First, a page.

John C. Jeffries, Jr. ’73
This issue of UVA Lawyer profiles graduates engaged in public leadership. The concept of public leadership lies near the core of our sense of institutional identity. Of course, the Law School is the gateway to a great profession, but it is much more than that. The Law School is also an institution founded on honor, imbued with civility, and dedicated to civic leadership. Personal integrity and a sense of public responsibility are every bit as important as professional training, and equally central to what it means to be a Virginia lawyer.
The four individuals profiled in these pages serve the public in very different ways. John Warner ’53 has represented Virginia in the United States Senate for nearly 30 years. Anyone who holds elective office makes choices with which others disagree, but John Warner’s choices command respect, even among those who do not share them. He is as good an example of dedicated public service as the Senate or the nation can provide.
Janet Napolitano ’83 is also in electoral politics. She was elected Governor of Arizona in 2002 and four years later was re-elected in a landslide. Janet Napolitano differs from John Warner in gender, generation, party, and politics, but she is at the outset of a career that promises to match his in length, distinction, accomplishment, and approbation.
Gerald Parsky ’68 serves the public from the private sector. In 1991, he founded Aurora Capital, a Los Angeles investment firm, but his influence extends far beyond venture capital and finance. Gerry Parsky is a Republican leader in a state with consistent Democratic majorities, and has played a special role in negotiating judicial appointments between the Bush Administration and Senators Dianne Feinstein and Barbara Boxer of California. He has served on the Board of Regents of the University of California since 1996, and in 2004 was unanimously elected chair. Unanimous election from a board not always known for agreement is testimony to his great personal skills, as well as to his constructive and effective leadership.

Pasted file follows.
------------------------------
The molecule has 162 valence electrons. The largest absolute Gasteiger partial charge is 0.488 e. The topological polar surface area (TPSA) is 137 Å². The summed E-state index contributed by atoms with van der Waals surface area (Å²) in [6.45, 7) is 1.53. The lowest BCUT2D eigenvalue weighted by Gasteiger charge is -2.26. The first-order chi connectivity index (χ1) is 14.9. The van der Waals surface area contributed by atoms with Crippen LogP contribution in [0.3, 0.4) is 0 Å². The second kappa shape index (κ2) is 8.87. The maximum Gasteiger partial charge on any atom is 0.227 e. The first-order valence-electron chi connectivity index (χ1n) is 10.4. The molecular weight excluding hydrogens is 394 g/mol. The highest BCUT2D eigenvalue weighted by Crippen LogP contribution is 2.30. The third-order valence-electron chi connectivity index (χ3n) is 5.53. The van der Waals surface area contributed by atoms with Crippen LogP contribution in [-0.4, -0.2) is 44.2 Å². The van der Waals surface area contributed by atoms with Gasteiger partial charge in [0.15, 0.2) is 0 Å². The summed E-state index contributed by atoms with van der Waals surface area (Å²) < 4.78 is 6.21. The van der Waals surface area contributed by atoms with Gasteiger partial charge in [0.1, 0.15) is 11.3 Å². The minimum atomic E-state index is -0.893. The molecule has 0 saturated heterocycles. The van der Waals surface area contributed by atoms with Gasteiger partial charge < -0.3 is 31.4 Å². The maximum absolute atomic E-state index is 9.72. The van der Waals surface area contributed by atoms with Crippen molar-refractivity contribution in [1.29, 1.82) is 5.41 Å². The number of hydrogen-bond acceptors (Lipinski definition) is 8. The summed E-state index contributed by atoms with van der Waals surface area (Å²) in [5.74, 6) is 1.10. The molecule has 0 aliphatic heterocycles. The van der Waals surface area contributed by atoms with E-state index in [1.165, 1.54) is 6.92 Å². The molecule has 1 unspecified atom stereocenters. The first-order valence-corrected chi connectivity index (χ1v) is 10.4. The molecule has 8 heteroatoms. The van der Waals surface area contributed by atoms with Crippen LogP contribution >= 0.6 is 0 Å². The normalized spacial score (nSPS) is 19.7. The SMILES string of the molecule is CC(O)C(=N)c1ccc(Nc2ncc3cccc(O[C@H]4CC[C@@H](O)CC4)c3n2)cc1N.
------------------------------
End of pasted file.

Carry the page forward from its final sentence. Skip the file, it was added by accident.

Finally, we honor my long-time colleague Richard Bonnie ’69. Professors serve their students and sometimes the larger world of scholarly inquiry, but it is rare for a full-time academic to have a major impact on public policy. Richard Bonnie’s engagement with the criminal law and with the medical and scientific disciplines that abut it has led him to ever-wider spheres of influence and responsibility. As the article explains, Bonnie is the author of the current version of the insanity defense that prevails in federal law and in the law of many states. On that and other issues, Bonnie has become the legal profession’s ambassador to the world of psychiatric medicine and the chief implementor of medical and psychiatric insights in the world of law.
Of course, limiting our coverage to these four graduates is essentially arbitrary. There are hundreds and thousands of others who would warrant our praise. In my mind, these four are representative of Law School alumni in their integrity, civic responsibility, and public leadership, and the diversity of their accomplishments is illustrative of the range of things that our graduates do well.